In FIG. 1, the network connections 102 are point-to-point Ethernet. It is possible to use any arbitrary combination of Ethernet physical media speeds or media types desired among the network connections 102. There can be performance advantages provided by this invention when the connection from the initiating computer device 100 to the multicast distribution device 104 is at a higher speed than the connections 102 a, 102 b, 102 c, and 102 d to each of the target devices 106. Particularly in this case, packet buffering in the multicast distribution device 104 enhances the ability of the initiating computer device 100 to overlap its operations. For example; the initiating computer device 100 is connected to the multicast distribution device 104 with 1 gigabit Ethernet. The target devices 106 in the target device cluster 120 are connected with 100 megabit Ethernet. The entire data block from the initiating computer device 100 takes one-tenth as much time to send to the multicast distribution device 104 as the time taken to send said data block to the target device cluster 120. During the other nine-tenths of a data block reception time, the initiating computer device 100 can go on to perform additional computation or distribute additional data blocks if other target device clusters 120 are present in the system. This results in improved network utilization and higher aggregate system throughput.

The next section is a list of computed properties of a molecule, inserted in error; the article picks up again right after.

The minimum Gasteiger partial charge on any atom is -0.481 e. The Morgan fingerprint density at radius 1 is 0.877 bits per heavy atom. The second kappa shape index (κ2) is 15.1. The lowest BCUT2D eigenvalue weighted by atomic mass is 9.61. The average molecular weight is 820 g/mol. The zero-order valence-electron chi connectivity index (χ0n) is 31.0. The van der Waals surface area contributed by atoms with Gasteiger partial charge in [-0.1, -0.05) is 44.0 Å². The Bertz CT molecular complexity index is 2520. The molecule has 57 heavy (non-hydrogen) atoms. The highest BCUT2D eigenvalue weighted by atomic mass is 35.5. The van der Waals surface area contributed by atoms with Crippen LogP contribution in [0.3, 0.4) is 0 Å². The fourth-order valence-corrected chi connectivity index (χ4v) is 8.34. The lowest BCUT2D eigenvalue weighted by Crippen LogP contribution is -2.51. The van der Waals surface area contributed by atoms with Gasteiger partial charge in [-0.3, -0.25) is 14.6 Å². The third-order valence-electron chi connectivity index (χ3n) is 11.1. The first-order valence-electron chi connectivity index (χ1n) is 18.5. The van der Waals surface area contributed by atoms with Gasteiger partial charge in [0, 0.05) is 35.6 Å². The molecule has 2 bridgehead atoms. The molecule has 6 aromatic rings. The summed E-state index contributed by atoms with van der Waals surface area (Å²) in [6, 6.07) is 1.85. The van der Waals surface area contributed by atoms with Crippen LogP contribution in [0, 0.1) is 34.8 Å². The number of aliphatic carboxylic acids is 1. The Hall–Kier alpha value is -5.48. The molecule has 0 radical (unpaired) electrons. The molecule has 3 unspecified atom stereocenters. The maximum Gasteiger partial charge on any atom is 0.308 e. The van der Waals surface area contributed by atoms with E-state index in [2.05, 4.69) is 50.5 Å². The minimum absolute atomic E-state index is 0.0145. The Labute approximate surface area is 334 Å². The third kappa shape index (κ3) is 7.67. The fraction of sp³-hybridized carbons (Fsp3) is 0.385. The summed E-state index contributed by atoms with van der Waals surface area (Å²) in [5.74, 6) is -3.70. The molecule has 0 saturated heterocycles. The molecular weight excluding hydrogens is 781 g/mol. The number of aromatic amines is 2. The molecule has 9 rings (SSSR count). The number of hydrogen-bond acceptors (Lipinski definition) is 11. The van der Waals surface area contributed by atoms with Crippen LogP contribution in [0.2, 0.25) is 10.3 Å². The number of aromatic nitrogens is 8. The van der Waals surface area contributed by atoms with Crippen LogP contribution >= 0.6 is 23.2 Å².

• [0044]